Mihama nuclear power plant. Credit: NipponTV

PEi Connect provides a brief look at what got our attention during the week (24 June-1 July), and first up we note the announcement that Kansai Electric Power Company will restart the ageing Mihama nuclear power plant on the Sea of Japan coastline. The company is set to proceed with final-stage preparations, including a test to activate control rods.

Japan reboots 44-year old nuclear reactor

According to Reuters, the reactor is the oldest to be restarted since the 2011 Fukushima disaster and needed special approval to have its lifetime extended beyond the standard 40-year limit. Senior advisors have expressed concern over the announcement, suggesting the Fukushima lessons have in fact not been learned.

Mihama is one of 16 reactors that have received either preliminary or final approval to restart, of those units approved, a quarter have had their operating lifetime extended. Read more.

The coal question down under

Image: Stock

Things turned slightly controversial in a Sky News interview with Australia’s Deputy Prime Minister Barnaby Joyce concerning the future of coal in the country. Coal continues to play a significant role in the country’s economy and according to Joyce, clean coal and modernised plants are the way to go.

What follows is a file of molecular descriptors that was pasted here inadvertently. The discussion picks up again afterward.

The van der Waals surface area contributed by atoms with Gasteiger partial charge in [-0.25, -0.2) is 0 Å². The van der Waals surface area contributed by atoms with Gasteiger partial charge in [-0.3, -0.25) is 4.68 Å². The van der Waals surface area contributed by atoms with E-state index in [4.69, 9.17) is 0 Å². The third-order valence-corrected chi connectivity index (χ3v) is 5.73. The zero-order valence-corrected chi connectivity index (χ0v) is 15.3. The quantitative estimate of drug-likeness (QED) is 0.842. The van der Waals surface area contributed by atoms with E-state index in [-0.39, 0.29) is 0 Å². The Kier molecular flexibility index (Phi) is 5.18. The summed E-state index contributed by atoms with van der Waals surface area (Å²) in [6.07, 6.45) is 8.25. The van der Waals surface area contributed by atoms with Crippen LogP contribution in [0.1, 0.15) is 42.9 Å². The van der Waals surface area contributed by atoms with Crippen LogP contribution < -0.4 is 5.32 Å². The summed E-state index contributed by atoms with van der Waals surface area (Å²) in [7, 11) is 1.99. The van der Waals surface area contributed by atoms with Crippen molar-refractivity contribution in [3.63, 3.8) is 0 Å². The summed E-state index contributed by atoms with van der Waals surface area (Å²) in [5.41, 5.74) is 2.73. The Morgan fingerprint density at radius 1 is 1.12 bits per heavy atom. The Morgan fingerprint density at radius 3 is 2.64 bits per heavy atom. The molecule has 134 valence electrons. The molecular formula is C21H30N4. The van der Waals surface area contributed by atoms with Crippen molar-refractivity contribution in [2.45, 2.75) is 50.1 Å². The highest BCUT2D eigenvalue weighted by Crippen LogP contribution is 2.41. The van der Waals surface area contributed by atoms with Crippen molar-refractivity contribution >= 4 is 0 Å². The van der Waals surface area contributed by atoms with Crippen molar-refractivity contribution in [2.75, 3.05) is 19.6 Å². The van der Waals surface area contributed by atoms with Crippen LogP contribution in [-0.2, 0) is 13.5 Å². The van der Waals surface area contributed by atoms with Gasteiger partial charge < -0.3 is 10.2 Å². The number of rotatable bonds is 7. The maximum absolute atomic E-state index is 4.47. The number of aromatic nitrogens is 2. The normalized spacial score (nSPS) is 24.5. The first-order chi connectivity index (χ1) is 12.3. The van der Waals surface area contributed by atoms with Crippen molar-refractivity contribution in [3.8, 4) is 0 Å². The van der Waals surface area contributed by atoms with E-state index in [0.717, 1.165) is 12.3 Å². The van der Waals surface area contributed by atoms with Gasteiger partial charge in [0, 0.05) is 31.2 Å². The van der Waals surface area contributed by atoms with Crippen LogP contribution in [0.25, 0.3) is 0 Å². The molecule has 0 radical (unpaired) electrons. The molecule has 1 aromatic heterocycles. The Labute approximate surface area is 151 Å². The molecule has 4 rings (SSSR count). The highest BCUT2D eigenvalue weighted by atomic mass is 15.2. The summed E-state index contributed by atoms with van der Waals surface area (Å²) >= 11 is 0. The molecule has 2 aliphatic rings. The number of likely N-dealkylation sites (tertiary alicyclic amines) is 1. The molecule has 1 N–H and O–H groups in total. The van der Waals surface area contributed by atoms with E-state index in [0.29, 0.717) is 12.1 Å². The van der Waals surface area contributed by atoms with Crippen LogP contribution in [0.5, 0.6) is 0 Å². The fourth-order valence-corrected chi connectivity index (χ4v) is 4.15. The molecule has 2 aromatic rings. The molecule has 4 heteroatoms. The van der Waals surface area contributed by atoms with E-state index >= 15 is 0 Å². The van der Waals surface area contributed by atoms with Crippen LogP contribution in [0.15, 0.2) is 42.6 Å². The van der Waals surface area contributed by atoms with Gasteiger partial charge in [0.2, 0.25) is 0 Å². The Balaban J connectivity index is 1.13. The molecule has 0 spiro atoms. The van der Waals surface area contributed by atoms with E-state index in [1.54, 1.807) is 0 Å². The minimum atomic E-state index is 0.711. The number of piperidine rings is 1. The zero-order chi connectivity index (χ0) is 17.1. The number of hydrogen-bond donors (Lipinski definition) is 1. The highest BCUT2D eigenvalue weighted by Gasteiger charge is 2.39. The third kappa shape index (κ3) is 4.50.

“We’ve had record sales of coal. Record sales, at record prices for thermal coal. Guess where they use that? Coal-fired power stations. Spare me the mythology of this. The reality is [coal ships] floating off the water of Newcastle, floating off the water of Port Kembla, floating off the water of Hay Point, floating off the water in Gladstone because the world is buying this product.” Watch the interview here.

Mercury soars in Canada and Pacific Northwest

Lytton in Canada almost reached 50 degrees Celcius this week, breaking temperature records and increasing fears about the impact of climate change. The entire USA’s Pacific Northwest also saw temperature spikes, which caused severe strain on the grid leading to power blackouts. (Read more about the impact of this heatwave).

As the weather becomes more unpredictable, the energy sector will need to pull up its thermal socks to ensure the grid is resilient and supply is secure. Utilities are undergoing weatherisation strategies to boost resilience and protect customers from power cuts, however, is it enough? #PreventionIsBetterThanCure

Tweet of the week

In exciting news, PEI colleagues based in Europe are hitting the road again connecting with the industry and preparing to host Enlit Europe live in Milan later this year. The excitement was tangible as our shared whatsapp group lit up with images of the team using public transport and breathing the oh-so-sweet air the great outdoors.

We hope you can join us in Milan for Enlit Europe 30 November to 3 December. It’s going to be an experience, bringing together established players, external disruptors, innovative start-ups and the increasingly engaged end-user.

Connect with us next week for another selection of interesting sector news.
Until then, take care, stay safe and power on.

The PEi Ed team 🙂